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Fee Award Based on ‘Reasonable’ Virginia Rates

Deborah Elkins//October 15, 2014

Fee Award Based on ‘Reasonable’ Virginia Rates

Deborah Elkins//October 15, 2014

In these international business tort cases involving tire manufacturers’ trade secrets and a final jury verdict of $26 million for plaintiff, the Alexandria U.S. District Court concludes the appropriate value of the law firm lien filed by plaintiffs’ former law firm is $1,958,341.67, based on “reasonable” Virginia hourly rates of $400 for partners, $350 for counsel and $275 for associates, and with a 65-percent reduction in the claimed hours.

Gilbert LLP, plaintiffs’ former counsel filed a lien for fees and expenses pursuant to Va. Code § 54.1-3932, claiming more than $4.5 million in fees plus a share of the moneys received from the currently underway judgment collection efforts, and more than $1.8 million in expenses. Plaintiffs do not contest the validity of the lien, but reject the amounts claimed as excessive, unreasonable and contrary to settled and controlling Virginia law, which allows the discharged Gilbert law firm a reasonable fee based not on the fee contract between plaintiffs and the Gilbert law firm, but solely on the basis of quantum meruit.

Plaintiffs in the underlying case are Jordan Fishman, a Florida citizen, and three companies he owns and controls, namely Tire Engineering and Distribution LLC, a Florida company; Bearcat Tire ARL LLC, also a Florida company; and Bcatco ARL Inc., which is incorporated under the laws of the Jersey Channel Islands. Plaintiffs were in the business of dredging, manufacturing and selling highly specialized tires for use on underground mining vehicles.

There were two sets of defendants in the underlying litigation, the first set including multiple businesses headquartered in the United Arab Emirates and owned by Surender Kandhari, a Dubai citizen; and the second set of defendants were two companies incorporated and based in China.

Plaintiffs hired the Gilbert law firm to pursue copyright infringement claims against defendants.  In October 2011, the two lead Gilbert lawyers working on the case left to form their own firm, taking the case with them. The Gilbert firm filed a notice of former counsel’s lien under Va. Code § 54.1-3932. As of November 2013, approximately $546,000 has been recovered on plaintiffs’ $26 million judgment. Additional collection efforts have led to an agreement by the second group of Chinese business defendants to pay $15.5 million to settle the case against them.

Where, as here, a client discharges counsel without cause – as clients are entitled to do in Virginia – it is settled Virginia law that the discharged counsel may recover only a reasonable fee for actual services rendered on a quantum meruit basis regardless of any contract to the contrary. The court rejects Gilbert’s claim that it is entitled to more than a quantum meruit recovery or to a 40 percent contingent fee. In Virginia, the focus is on the objective value of the services rendered by the terminated attorney, not the value of the benefit conferred.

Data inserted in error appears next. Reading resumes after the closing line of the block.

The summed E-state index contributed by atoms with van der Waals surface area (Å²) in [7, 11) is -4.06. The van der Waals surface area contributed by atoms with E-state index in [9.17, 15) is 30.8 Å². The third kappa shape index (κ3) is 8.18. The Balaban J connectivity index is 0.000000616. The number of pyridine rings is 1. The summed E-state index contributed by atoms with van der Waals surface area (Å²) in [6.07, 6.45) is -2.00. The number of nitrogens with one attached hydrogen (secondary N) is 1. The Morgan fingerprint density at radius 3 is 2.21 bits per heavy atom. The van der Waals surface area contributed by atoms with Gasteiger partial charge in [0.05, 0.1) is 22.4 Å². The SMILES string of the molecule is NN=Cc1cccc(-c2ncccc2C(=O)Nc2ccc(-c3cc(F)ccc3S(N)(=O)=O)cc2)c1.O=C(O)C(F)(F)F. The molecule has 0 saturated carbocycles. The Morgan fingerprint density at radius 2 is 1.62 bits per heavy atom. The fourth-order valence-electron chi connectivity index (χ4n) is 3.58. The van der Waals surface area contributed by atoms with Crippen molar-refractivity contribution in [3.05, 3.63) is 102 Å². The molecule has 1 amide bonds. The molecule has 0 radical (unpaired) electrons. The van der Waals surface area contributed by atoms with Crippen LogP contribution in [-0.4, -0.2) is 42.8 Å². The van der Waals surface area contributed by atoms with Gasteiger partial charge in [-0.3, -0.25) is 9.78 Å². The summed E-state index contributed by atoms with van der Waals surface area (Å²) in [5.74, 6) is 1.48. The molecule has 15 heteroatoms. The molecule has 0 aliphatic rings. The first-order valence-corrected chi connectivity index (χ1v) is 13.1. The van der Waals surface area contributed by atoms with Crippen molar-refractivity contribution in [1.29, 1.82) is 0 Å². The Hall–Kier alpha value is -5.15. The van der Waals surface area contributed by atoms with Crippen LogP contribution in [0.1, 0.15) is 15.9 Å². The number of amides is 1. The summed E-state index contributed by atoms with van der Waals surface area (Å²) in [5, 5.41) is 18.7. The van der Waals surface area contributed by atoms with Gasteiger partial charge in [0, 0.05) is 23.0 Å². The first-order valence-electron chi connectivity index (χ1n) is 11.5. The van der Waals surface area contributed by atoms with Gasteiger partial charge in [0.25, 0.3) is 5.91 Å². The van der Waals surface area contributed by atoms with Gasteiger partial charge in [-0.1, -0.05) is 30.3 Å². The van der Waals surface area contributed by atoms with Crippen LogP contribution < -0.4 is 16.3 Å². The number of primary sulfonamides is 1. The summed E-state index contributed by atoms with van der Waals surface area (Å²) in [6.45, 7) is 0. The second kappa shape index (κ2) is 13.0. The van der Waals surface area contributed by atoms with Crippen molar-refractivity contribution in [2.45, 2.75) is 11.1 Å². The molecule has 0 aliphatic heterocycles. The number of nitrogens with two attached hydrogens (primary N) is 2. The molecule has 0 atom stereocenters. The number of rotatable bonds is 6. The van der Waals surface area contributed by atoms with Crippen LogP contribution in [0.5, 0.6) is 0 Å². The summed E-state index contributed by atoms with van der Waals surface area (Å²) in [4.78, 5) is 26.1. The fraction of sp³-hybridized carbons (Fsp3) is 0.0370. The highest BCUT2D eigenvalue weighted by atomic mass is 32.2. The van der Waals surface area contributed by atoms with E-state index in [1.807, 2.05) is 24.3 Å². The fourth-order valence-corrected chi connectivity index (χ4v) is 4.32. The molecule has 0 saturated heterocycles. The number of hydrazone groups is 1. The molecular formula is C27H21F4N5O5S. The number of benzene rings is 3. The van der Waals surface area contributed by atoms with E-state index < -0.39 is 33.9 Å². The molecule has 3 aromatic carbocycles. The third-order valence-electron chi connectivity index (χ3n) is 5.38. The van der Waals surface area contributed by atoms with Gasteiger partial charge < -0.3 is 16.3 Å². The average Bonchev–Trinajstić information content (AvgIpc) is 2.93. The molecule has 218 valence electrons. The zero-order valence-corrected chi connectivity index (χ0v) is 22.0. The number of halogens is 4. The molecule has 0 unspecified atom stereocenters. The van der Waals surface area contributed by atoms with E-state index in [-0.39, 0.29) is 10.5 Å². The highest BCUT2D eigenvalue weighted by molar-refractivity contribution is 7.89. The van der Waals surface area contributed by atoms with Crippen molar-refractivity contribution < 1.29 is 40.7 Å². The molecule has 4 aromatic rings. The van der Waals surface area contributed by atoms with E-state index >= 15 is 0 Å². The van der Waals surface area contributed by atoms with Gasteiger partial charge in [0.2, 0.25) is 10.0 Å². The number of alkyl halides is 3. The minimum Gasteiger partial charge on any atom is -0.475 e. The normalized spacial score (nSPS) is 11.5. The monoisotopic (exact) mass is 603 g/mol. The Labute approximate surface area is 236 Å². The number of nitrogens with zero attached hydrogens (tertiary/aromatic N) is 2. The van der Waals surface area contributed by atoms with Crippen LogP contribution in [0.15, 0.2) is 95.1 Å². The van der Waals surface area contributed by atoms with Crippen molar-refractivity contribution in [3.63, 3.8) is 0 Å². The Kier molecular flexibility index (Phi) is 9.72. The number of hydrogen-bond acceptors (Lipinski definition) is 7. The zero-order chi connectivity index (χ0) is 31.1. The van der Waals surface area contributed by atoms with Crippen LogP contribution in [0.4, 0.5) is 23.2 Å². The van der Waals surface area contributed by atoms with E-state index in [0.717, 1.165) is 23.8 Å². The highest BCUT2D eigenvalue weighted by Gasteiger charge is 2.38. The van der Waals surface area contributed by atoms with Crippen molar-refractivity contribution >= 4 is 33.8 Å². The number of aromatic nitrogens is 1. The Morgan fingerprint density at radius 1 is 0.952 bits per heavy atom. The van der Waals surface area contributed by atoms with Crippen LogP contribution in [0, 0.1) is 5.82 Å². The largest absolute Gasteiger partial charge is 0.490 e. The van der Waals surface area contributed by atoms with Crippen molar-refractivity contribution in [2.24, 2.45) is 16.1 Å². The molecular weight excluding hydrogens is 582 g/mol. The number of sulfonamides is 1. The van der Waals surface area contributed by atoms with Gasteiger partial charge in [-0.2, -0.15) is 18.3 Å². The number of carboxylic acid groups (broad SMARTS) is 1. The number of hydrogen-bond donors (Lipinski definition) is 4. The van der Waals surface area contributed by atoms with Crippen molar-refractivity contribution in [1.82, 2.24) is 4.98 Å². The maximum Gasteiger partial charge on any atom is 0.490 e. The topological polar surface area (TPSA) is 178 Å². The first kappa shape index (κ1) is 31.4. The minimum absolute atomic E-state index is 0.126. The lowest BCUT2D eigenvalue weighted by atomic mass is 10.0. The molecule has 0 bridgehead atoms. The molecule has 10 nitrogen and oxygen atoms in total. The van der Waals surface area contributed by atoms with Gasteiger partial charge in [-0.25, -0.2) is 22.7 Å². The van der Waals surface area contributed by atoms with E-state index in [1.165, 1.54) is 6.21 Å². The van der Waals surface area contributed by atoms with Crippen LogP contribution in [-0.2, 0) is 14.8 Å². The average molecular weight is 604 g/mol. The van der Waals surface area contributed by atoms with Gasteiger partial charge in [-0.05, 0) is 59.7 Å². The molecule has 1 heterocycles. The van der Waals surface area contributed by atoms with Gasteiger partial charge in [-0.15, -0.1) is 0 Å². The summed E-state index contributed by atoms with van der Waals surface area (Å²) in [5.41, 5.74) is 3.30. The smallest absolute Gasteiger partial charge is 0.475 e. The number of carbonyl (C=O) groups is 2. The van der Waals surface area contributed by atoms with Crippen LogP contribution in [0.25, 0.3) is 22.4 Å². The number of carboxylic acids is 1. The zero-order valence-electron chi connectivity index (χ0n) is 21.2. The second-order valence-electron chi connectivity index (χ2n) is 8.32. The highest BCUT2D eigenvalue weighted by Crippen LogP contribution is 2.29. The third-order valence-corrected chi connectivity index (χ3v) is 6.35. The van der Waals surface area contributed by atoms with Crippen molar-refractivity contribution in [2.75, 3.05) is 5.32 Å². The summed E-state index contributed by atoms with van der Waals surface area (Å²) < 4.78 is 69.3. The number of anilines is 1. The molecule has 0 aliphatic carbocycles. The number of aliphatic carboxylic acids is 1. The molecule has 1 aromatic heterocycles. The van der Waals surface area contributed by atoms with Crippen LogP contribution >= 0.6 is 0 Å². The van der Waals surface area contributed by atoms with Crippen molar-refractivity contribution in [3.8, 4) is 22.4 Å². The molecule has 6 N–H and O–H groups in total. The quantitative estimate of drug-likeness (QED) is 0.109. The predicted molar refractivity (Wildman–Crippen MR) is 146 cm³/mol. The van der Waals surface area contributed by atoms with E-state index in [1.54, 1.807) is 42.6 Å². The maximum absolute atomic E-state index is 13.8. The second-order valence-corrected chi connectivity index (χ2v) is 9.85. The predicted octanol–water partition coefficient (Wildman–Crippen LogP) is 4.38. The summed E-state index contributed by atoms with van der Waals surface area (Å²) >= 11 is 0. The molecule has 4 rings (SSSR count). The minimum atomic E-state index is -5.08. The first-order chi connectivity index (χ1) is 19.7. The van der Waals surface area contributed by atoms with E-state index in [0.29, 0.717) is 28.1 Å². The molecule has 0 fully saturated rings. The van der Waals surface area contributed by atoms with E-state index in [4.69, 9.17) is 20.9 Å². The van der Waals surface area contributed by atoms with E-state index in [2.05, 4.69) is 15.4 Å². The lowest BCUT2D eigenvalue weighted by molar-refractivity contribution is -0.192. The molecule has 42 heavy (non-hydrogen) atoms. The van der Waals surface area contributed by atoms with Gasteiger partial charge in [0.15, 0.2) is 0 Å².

In this fee dispute, the Gilbert firm claims its lawyers spent 10,955.8 hours on the case at hourly rates ranging from $375 to $900 per hour, totaling a fee of $4,542,228.50. The firm claims expenses of $1,812,149.20.

The law firm’s claimed rates are not reasonable by Virginia standards. At least one court has noted that experienced intellectual property attorneys working in Northern Virginia can reasonably charge up to $380 per hour for partners and $250 per hour for associates. The fact that some D.C. attorneys may charge close to $1,000 per hour does not serve to make the Gilbert law firm’s asserted rates reasonable.

Close examination of the submitted time entries makes clear that the Gilbert firm’s billing records are rife with flawed entries that make its records inadequate and unreliable for lodestar calculation purposes. Case law confirms that in these circumstances – excessively vague task descriptions and lumping – courts must exercise sound judgment based on knowledge of the case and litigation experience to reduce the number of hours by an appropriate percentage. Here, a 55 percent reduction in the claimed hours is appropriate. The court further reduces the claimed hours by an additional 2 percent to account for inadequately justified claims for travel time, and by an additional 3 percent for time entries that read simply “attend hearing,” with multiple attorneys attending. The court reduces the claimed hours by a further 3 percent to account for claimed time spent on unsuccessful causes of action or motions, and another 2 percent for excessive post-trial hours billed.

In sum, the claimed hours for the lodestar calculation will be reduced by 65 percent to reflect the numerous deficiencies in the submitted time entries.

The law firm is entitled a fee award measured by quantum meruit of $1,237,720 and costs of $720,621.67, for a total of $1,958,341.67 as the fair and reasonable value of the law firm’s lien.

In re: Outsidewall Tire Litigation (Ellis) No. 1:09cv1217, Sept. 29, 2014; USDC at Alexandria, Va. VLW 014-3-521, 27 pp.

Editor’s Note: The 4th Circuit vacated this decision in an unpublished opinion and remanded the case on Jan. 11, 2016.

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